Deploy Report Server on an Azure Container Instance and using it from an Azure Function

As we keep getting requests to support calling List & Label from an Azure Function, and – due to several restrictions like e.g. GDI sandboxing – List & Label can’t be used directly in this context, I thought it might be interesting to explore another way to the cloud, this time using the Report Server. Using its REST-API, you can even create reports from an Azure Function. But let’s walk through the process step by step.

Installing Report Server on an Azure Instance

First, you need to have a Report Server instance that is accessible from the outside. As we’re planning to use it from Azure anyways, it makes sense to install it in a Windows Docker image and deploy it to Azure Container Instances. These tutorials will help you getting started:

Using Data from Azure SQL

Of course, the Report Server can easily consume data from Azure SQL datasources. For this test – and just to make sure we’re using everything that’s available in Azure – I deployed an instance of the notorious Northwind database to Azure. Connecting to it is easy – just add a new Azure SQL data source and set its basic properties as follows:

Configure Microsoft Azure SQL

Next, create a new report based on this datasource:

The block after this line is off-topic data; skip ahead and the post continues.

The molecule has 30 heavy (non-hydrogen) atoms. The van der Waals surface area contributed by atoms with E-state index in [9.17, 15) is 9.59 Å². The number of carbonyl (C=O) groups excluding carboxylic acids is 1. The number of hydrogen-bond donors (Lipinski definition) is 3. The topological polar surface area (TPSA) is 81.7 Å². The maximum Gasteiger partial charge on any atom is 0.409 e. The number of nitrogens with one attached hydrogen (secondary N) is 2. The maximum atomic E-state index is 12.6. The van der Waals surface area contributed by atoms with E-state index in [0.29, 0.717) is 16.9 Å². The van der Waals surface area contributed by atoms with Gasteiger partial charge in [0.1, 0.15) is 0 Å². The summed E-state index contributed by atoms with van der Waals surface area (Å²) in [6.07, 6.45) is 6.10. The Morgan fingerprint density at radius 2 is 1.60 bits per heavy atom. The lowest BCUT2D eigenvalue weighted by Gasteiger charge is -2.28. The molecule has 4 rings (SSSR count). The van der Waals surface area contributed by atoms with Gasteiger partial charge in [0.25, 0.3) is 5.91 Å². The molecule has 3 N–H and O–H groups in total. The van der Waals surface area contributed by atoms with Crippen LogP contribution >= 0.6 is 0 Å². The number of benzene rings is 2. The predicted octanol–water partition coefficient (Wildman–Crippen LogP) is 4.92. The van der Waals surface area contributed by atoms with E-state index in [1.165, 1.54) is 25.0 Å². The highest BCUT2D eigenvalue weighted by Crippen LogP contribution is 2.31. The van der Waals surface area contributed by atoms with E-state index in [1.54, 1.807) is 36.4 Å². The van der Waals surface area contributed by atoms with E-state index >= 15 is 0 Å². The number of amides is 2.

Edit Report Server Template

Accessing the Report Server via REST from an Azure Function

The final link in the chain now is to use this Report Server instance and report from an Azure Function. Of course, this function can also take parameters and forward them as report parameters to the server. For this purpose, create an http-triggered function instance:

Create New Azure Function Application
Create New Azure Function Application

Make sure you set the Authorization level to Anonymous here for ease of use. If you choose the default level of Function, you’re required to present the function key in requests to access your function endpoint.

Visual Studio creates a project and class that contains boilerplate code for the HTTP trigger function type. The boilerplate code sends an HTTP response that includes a value from the request body or query string. The HttpTrigger attribute specifies that the function is triggered by an HTTP request.

To rename the function, just change the FunctionName method attribute to whatever is required:

  1. In File Explorer, right-click the Function1.cs file and rename it to CreateRSReport.cs.
  2. In the code, rename the Function1 class to CreateRSReport.
  3. In the HttpTrigger method named Run, rename the FunctionName method attribute to CreateRSReport.

Your function definition should now look like the following code:

 [FunctionName("CreateRSReport")]
  public static async Task<IActionResult> Run(
            [HttpTrigger(AuthorizationLevel.Anonymous, "get", "post", Route = null)] HttpRequest req,
            ILogger log)

Now, make sure to activate the REST API in the Report Server via “Management > Advanced settings > REST API” before use. You can find a quick start here. Also, if you want to browse the API, make sure to activate the Swagger documentation via “Management > Advanced Settings > REST API > Activate specification by Swagger / OpenAPI” and clicking on “Display REST API documentation”.